Thursday, December 31, 2015

Happy New Year!

Guess where I was New Year's Eve.

Here's hoping 2016 is a good one.

Shadows and Light

On the flight back from the Florida trip that provided the image for the last post, I noticed this out the airplane window:

Not one but two contrail shadows.  At different angles and converging on the anti-solar point. Curious, why would my plane have two contrail shadows?

Here is a shot that shows the two shadows against a thin layer of clouds, making them more obvious.

But wait there's more!

Hmmm ...

A clue:

Ignore the cloud bow and glory for a moment and look at the top of the image. Seems we were not the only plane in the sky that day.

Here's another clue:

Look closely on the left center of the image (click to bigafy). You can see the cloud shadows, which are also angled toward the anti-solar point.

So mystery solved. Contrails from the many planes that ply the eastern corridor along with shadows form the clouds, because of perspective all seeming to converge on the point, the anti-solar point.

Ok, now you can look at the glory.

Thursday, December 24, 2015

Flying Thru the Crown

Remember this post Flying Thru the Crown?

(You are reading it now ...)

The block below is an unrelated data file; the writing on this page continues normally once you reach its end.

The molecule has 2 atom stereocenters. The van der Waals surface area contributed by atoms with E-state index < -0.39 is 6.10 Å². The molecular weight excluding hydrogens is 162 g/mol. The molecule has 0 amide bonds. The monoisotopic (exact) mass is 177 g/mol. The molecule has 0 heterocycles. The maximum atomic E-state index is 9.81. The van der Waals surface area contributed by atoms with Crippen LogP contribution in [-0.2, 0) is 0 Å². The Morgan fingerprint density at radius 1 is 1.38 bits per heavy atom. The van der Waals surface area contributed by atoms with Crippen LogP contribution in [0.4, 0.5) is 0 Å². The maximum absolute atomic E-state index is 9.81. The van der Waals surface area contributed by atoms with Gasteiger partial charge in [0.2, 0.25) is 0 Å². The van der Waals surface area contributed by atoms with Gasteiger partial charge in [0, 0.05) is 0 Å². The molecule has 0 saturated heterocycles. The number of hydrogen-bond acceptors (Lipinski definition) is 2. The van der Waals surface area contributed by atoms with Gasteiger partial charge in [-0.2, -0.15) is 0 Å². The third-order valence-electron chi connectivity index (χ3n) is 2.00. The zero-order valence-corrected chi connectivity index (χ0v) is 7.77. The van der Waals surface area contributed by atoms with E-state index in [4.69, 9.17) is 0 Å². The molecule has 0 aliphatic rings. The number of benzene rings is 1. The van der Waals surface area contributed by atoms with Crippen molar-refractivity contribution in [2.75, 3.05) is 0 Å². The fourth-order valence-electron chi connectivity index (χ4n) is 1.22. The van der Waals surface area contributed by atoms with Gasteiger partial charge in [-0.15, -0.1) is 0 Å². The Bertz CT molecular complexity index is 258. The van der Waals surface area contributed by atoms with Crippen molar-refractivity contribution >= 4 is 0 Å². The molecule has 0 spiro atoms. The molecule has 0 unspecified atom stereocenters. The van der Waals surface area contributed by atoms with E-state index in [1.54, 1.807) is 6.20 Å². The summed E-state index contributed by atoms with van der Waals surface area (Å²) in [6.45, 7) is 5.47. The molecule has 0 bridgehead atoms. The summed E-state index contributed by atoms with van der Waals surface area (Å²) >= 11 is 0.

It is an OPOD!

(If you are counting at home that's six OPODs.)

Saturday, December 19, 2015


Despite the high temperatures we've been having of late, last weekend was in the 70's and xmas eve is forecast to be close to 80!, we've still had some cold mornings.

And if the conditions are right overnight we get this:

Frost crystals growing on the deck railing.

Very cool to look at. Very hard to photograph.

Saturday, December 5, 2015


The morning after Thanksgiving I opened my front door and looked out over this.


Lots of webs.

Webs everywhere. Completely covering the front yard.

How many spiders? What species? 

Web (pun!) searches came up empty. There were links to a fungus, but the fungus was a summer phenomena. And to events in Texas and Australia. But nothing like I saw.

It happened just this one morning. A very foggy morning. But we've other foggy mornings before and since, with no webs.

It was very cool looking. Although I imagine it would creep some people out big time.

Saturday, November 21, 2015

You Know It's Been Awhile ...

Time to change the bird seed methinks.

Thursday, November 12, 2015

Bad Day

The zebras on either side of the river were calling. It was a sad call, apparently to group members separated. Some which had crossed. Some which had not.

And despite the fact that there were thousands of zebra on the goal side of the river, the urge to be with the specific group was greater than the threat from the crocodiles. And zebras, in small groups, continued to return to whence they had come.